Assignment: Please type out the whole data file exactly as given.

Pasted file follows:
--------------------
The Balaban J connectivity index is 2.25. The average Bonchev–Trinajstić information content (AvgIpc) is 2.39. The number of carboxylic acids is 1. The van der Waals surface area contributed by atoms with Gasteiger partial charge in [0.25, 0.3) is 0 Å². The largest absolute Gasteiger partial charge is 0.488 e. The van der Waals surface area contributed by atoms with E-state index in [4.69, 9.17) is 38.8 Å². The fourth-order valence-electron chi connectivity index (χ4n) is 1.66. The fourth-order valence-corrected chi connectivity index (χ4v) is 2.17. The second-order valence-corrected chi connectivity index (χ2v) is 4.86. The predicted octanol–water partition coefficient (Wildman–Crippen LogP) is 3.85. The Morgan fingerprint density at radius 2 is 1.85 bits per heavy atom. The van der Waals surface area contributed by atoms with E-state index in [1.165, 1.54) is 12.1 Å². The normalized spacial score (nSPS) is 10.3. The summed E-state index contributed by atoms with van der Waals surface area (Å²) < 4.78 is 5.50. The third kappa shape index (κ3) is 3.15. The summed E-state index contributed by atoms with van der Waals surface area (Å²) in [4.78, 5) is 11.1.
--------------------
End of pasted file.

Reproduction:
The Balaban J connectivity index is 2.25. The average Bonchev–Trinajstić information content (AvgIpc) is 2.39. The number of carboxylic acids is 1. The van der Waals surface area contributed by atoms with Gasteiger partial charge in [0.25, 0.3) is 0 Å². The largest absolute Gasteiger partial charge is 0.488 e. The van der Waals surface area contributed by atoms with E-state index in [4.69, 9.17) is 38.8 Å². The fourth-order valence-electron chi connectivity index (χ4n) is 1.66. The fourth-order valence-corrected chi connectivity index (χ4v) is 2.17. The second-order valence-corrected chi connectivity index (χ2v) is 4.86. The predicted octanol–water partition coefficient (Wildman–Crippen LogP) is 3.85. The Morgan fingerprint density at radius 2 is 1.85 bits per heavy atom. The van der Waals surface area contributed by atoms with E-state index in [1.165, 1.54) is 12.1 Å². The normalized spacial score (nSPS) is 10.3. The summed E-state index contributed by atoms with van der Waals surface area (Å²) < 4.78 is 5.50. The third kappa shape index (κ3) is 3.15. The summed E-state index contributed by atoms with van der Waals surface area (Å²) in [4.78, 5) is 11.1.